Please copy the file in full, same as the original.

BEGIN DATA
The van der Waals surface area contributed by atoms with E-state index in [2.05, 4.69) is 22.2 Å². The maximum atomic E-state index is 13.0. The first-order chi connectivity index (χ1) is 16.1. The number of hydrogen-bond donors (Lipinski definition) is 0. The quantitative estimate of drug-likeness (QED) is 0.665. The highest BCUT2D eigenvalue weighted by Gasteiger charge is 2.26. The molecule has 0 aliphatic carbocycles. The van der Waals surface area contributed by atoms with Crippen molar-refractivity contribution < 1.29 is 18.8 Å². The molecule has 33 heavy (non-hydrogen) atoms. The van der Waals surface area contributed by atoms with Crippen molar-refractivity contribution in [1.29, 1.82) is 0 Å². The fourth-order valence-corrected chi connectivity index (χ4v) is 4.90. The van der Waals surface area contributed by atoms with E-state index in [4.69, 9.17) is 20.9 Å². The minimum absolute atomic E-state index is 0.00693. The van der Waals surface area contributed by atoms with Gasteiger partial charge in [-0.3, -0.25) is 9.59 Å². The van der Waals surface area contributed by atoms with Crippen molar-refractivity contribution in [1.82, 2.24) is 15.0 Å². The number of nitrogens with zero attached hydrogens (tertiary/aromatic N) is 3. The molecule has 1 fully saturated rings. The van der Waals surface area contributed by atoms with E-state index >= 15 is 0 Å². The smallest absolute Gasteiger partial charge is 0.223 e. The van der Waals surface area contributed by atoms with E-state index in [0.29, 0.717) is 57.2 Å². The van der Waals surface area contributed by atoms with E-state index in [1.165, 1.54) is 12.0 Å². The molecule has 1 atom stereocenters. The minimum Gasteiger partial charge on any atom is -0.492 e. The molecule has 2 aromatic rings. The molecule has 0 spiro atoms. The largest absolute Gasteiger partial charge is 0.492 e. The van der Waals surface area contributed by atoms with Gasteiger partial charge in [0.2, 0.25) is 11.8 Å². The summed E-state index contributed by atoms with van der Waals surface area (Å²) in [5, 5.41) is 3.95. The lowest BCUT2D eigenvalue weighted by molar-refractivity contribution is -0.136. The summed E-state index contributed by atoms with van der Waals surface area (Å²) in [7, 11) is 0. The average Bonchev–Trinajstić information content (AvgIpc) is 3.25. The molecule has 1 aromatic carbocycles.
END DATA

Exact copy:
The van der Waals surface area contributed by atoms with E-state index in [2.05, 4.69) is 22.2 Å². The maximum atomic E-state index is 13.0. The first-order chi connectivity index (χ1) is 16.1. The number of hydrogen-bond donors (Lipinski definition) is 0. The quantitative estimate of drug-likeness (QED) is 0.665. The highest BCUT2D eigenvalue weighted by Gasteiger charge is 2.26. The molecule has 0 aliphatic carbocycles. The van der Waals surface area contributed by atoms with Crippen molar-refractivity contribution < 1.29 is 18.8 Å². The molecule has 33 heavy (non-hydrogen) atoms. The van der Waals surface area contributed by atoms with Crippen molar-refractivity contribution in [1.29, 1.82) is 0 Å². The fourth-order valence-corrected chi connectivity index (χ4v) is 4.90. The van der Waals surface area contributed by atoms with E-state index in [4.69, 9.17) is 20.9 Å². The minimum absolute atomic E-state index is 0.00693. The van der Waals surface area contributed by atoms with Gasteiger partial charge in [-0.3, -0.25) is 9.59 Å². The van der Waals surface area contributed by atoms with Crippen molar-refractivity contribution in [1.82, 2.24) is 15.0 Å². The number of nitrogens with zero attached hydrogens (tertiary/aromatic N) is 3. The molecule has 1 fully saturated rings. The van der Waals surface area contributed by atoms with E-state index >= 15 is 0 Å². The smallest absolute Gasteiger partial charge is 0.223 e. The van der Waals surface area contributed by atoms with E-state index in [0.29, 0.717) is 57.2 Å². The van der Waals surface area contributed by atoms with E-state index in [1.165, 1.54) is 12.0 Å². The molecule has 1 atom stereocenters. The minimum Gasteiger partial charge on any atom is -0.492 e. The molecule has 2 aromatic rings. The molecule has 0 spiro atoms. The largest absolute Gasteiger partial charge is 0.492 e. The van der Waals surface area contributed by atoms with Gasteiger partial charge in [0.2, 0.25) is 11.8 Å². The summed E-state index contributed by atoms with van der Waals surface area (Å²) in [5, 5.41) is 3.95. The lowest BCUT2D eigenvalue weighted by molar-refractivity contribution is -0.136. The summed E-state index contributed by atoms with van der Waals surface area (Å²) in [7, 11) is 0. The average Bonchev–Trinajstić information content (AvgIpc) is 3.25. The molecule has 1 aromatic carbocycles.